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Linear Composition

Linear Composition
signed and dated ‘Condo 09’ (on the reverse)
oil on linen
52 x 42in. (132.1 x 106.7cm.)
Painted in 2009
Xavier Hufkens, Brussels.
Acquired from the above by the present owner in 2009.
Brussels, Xavier Hufkens, George Condo, 2009 (illustrated in colour, p. 21).
Special notice
This lot has been imported from outside of the UK for sale and placed under the Temporary Admission regime. Import VAT is payable at 5% on the hammer price. VAT at 20% will be added to the buyer’s premium but will not be shown separately on our invoice.

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Tessa Lord
Tessa Lord Director, Senior Specialist

Lot Essay

Painted in 2009, Linear Composition is a vibrant and playful portrait by George Condo. Against a luminous green backdrop is a kaleidoscopic figure, her features fragmented into colourful cubist disarray. Planes of brilliant colour meet a smiling red mouth, off-kilter eyes—one cartoonish, one more realistically portrayed—and a green, grape-like nose, which seems to perch on the canvas in trompe-l’oeil splendour. Bold geometric lines converge at the centre of her face, splitting the picture into prismatic sections. Her neck and bust are depicted in simplified, polygonal shapes, which pick up the shadow and glow of the green background: her plunging burgundy dress furthers her uncanny resemblance to the noble profile portraits of the Italian Renaissance. Oscillating between graphic, painterly, abstract and figurative registers, the work relates to the hybrid ‘drawing paintings’ Condo began making in 2008. As he clashes disparate references from Botticelli to Picasso, de Kooning and da Vinci, Condo explores the fantasy and artifice inherent in figure-painting: a complex cacophony of signals compete, pushing the portrait into strange, beguiling new territory.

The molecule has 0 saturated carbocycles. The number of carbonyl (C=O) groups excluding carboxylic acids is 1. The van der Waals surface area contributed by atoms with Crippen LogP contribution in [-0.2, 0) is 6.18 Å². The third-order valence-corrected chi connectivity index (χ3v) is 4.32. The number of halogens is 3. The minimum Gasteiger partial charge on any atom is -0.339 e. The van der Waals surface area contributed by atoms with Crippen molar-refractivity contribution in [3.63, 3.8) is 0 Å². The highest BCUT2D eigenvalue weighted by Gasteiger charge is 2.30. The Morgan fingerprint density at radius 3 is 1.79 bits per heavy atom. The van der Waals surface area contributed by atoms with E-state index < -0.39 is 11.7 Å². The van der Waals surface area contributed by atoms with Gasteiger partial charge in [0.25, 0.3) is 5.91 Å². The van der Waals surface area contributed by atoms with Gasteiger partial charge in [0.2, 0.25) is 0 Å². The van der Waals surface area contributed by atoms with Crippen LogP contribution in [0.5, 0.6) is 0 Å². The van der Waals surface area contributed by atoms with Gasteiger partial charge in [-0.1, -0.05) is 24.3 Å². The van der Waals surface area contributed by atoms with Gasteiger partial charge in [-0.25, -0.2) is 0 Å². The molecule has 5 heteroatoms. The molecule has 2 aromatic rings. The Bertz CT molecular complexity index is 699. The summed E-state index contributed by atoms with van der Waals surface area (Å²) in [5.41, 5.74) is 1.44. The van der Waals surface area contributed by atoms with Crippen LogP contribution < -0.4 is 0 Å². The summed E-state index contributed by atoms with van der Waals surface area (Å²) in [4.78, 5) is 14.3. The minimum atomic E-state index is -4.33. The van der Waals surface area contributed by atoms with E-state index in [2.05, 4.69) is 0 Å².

Throughout his career, Condo has been engaged in conversation with the history of painting, and Picasso has remained a key touchstone and influence. ‘I describe what I do’ he said in 2014, ‘as psychological cubism. Picasso painted a violin from four different perspectives at one moment. I do the same with psychological states’ (G. Condo, quoted in S. Jeffries, ‘George Condo: “I was delirious. Nearly died”’, The Guardian, 10 February 2014). The woman in Linear Composition is typical of this multifaceted approach, her fractured face reflecting the experience of postmodern flux that informs Condo’s vision. In tune with its echoes of Renaissance portraiture, however, the painting is also held together by an Old Masterly sense of light. As if lit from the left, the background shades from a radiant chartreuse to areas of deeper green, dappled with lush brushstrokes and throwing the figure into spatial relief. That’s just the way that Rembrandt or Frans Hals or any of those portrait painters usually framed their portraits’, Condo explains. ‘It does something to classicise the constellation of human psychology that might be represented in one of those portraits’ (G. Condo, quoted in C. Moore, ‘Mondo Condo: Exploring the Extreme Vision of George Condo’s Work’, Ran Dian, 20 March 2018). This sense of ‘constellation’ is particularly palpable in the present work, whose schematic lines intersect and interact with the woman’s expression, as if attempting to map or fix its changeability in space.